Agents of S.H.I.E.L.D.: Spacetime

Timey wimey what?
"Yeah, day got weirder."

As every time travel story ever written has taught us nothing good ever comes from knowing the future.

Stories like this, where characters are given terrifying visions of the future, always play out one of two ways. Either said character is able to change the terrible future they saw -- they are always terrible, aren't they? No one ever has nice visions where they go to Disneyland or score Hamilton tickets -- or everything they saw inevitably comes to pass, just not in the way they were expecting. This is especially true if they see something (like Coulson shooting Daisy) that you know will never, ever happen. Not in a mid-season episode, anyway. If this was a mid-season or season finale, then Coulson would definitely shoot Daisy.

By their very nature, fictional characters have no inherent free will. All their actions and decisions are determined by a higher power (the writers). But seeing that concept realised within the narrative of the story itself can be somewhat frustrating. The futures that Charles showed everyone were classic examples of the self-fulfilling prophecy. None of the events that transpired would've happened if the characters hadn't been been shown them in advance. But there was no consistency to how Charles' abilities worked. Everyone who touched him saw something different. Edwin was given a clear and detailed picture of the events leading to his death. Daisy was shown a random collection of moments that made no sense without context. And the executive was shown what would happen within the next five minutes. At first this seems random until you realise that all the visions were driven by the necessity of the plot. These characters saw what the writers needed them to see and in the way they needed to see them.

As frustrating as some aspects of this episode were for me, I did actually enjoy it. Many of my favourite AoS episodes are the ones that have the majority of the team (Mack was sadly MIA this week) working together to save the day and this one was no different. I enjoyed watching them try to kick destiny in the balls by rehearsing the episode's big fight sequence in advance. Special mention has to go to Chloe Bennett. Not only did she hit all the emotional beats, she absolutely killed it when it came to that one-take fight scene. Bennett has been this series' MVP for a while now and it doesn't look like that is going to change any time soon.

Andrew showing up unexpectedly was certainly...unexpected. Is Andrew truly gone now? Is Lash all that's left? Poor May. As emotional as that goodbye scene was, it was just so jarring to have Andrew suddenly show up out of the blue to say goodbye to May. This was something that deserved to be the focus of an entire episode, not shoved into this one at the last minute. Was Blair Underwood's time limited or something?

After washing all that messy human goo out of his hair, Hive was looking rather dapper this week. Untold millennia on a desert planet doesn't seem to have cramped his style much. He sure does have that whole evil Gap model thing working for him. At this point it is clear that Hive is simply toying with Malick. Is he testing his commitment to the cause or is he simply bored after running out of stuff to watch on Netflix? Either way, I don't think Malick is long for this world. Whatever he saw when Charles touched him I'd be willing to bet it was his own death, and Hive, or maybe Giyera, will be the one responsible for it.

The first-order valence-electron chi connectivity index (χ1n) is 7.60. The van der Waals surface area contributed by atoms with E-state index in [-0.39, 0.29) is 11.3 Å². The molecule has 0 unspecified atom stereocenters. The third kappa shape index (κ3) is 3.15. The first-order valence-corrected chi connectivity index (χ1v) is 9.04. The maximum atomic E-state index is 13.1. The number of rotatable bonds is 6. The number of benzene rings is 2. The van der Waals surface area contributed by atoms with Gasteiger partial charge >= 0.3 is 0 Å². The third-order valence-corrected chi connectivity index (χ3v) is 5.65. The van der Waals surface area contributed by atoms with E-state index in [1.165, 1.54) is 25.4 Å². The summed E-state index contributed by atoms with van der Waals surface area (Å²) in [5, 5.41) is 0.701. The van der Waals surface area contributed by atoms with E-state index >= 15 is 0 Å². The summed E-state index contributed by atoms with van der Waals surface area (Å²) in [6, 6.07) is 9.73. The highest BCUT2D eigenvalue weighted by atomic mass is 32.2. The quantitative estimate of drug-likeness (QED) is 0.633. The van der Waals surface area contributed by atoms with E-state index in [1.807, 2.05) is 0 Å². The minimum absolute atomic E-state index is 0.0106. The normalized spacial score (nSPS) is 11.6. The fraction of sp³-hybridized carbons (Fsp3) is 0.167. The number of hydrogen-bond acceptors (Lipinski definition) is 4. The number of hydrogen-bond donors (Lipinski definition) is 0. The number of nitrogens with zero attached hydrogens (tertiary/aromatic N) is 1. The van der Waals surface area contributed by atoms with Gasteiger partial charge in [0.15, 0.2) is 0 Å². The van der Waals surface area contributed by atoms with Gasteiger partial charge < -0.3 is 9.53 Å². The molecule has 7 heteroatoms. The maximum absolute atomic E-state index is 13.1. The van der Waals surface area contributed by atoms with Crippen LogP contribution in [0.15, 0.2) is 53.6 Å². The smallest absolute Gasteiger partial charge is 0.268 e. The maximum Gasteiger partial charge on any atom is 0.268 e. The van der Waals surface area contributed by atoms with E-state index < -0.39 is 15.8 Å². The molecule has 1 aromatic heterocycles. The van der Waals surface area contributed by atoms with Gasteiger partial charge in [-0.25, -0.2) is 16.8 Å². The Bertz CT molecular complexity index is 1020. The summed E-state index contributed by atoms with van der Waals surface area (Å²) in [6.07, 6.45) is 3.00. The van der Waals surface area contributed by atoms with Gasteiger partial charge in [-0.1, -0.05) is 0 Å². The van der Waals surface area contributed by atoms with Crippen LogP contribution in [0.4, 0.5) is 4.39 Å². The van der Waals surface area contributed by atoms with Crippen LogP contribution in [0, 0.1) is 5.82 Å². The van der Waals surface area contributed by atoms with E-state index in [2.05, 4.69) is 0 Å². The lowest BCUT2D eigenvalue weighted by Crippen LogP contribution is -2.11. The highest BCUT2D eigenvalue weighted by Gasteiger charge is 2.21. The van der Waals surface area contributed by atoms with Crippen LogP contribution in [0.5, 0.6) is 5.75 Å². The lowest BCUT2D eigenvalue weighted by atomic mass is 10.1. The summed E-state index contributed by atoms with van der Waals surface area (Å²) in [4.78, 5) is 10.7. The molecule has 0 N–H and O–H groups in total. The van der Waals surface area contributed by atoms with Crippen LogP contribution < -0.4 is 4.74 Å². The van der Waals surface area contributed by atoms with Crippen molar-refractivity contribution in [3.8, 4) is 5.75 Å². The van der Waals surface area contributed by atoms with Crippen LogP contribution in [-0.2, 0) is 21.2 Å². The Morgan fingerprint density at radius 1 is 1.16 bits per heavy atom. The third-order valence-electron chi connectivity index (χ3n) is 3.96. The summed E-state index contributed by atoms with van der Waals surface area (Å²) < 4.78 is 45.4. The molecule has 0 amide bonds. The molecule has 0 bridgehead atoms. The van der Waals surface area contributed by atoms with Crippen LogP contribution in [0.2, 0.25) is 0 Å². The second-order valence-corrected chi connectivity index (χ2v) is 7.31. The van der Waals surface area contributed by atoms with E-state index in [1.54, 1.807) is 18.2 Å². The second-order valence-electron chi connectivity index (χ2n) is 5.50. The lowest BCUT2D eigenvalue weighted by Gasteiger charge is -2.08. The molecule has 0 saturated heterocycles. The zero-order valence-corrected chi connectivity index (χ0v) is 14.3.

Walk walk fashion baby work it. 
Intel and Assets

--Hive seems to be sporting Keanu's leftover costumes from the Matrix trilogy.

--Does anyone else think of the aliens from Toy Story whenever HYDRA scoops up an Inhuman with their claw of doom?

--Was the Wisconsin primary so important that ABC News had to interrupt this episode mid-scene to report on the results? Isn't that what commercial breaks are for?

--Is there some ban on S.H.I.E.L.D. agents wearing primary colours? They all look like they are going through a collective Emo phase.


--Random thought, whatever happened to H.U.F.F.L.E.P.U.F.F.? They haven’t been mentioned at all this season. It’s almost as if that entire annoying subplot never happened.

--This season is going to end with a Lash/Hive fight, isn't it?

Daisy: "With Mack on bed rest we could use the extra muscle."
Phil: "He's the only one with extra muscles."

Lincoln: "I never saw the original Terminator."
Phil: "You're off the team."

Three out of four mathematical models in physics that combines space and time into a single interwoven continuum.
--
Mark Greig is a firestarter, twisted firestarter More Mark Greig

2 comments:

Lamounier said...

This season is going to end with a Lash/Hive fight, isn't it?

I didn't watch the last few episodes, but I've been reading about them, and yes... I think the season is leading to a Lash/Hive confrontation.

Which is interesting... All the big bads have been defeated by recurring characters, not main ones. Season one had Mike defeating Garret, and on season two Cal killed Jiaying. What's with that?

migmit said...

There is another way to look at it. All characters saw what was necessary to show them so that their actions would lead to prophecy fulfillment.

So... are they saying that inhumans were created as an army for Hive? Or is Hive also created as a general, but not as a decision-maker?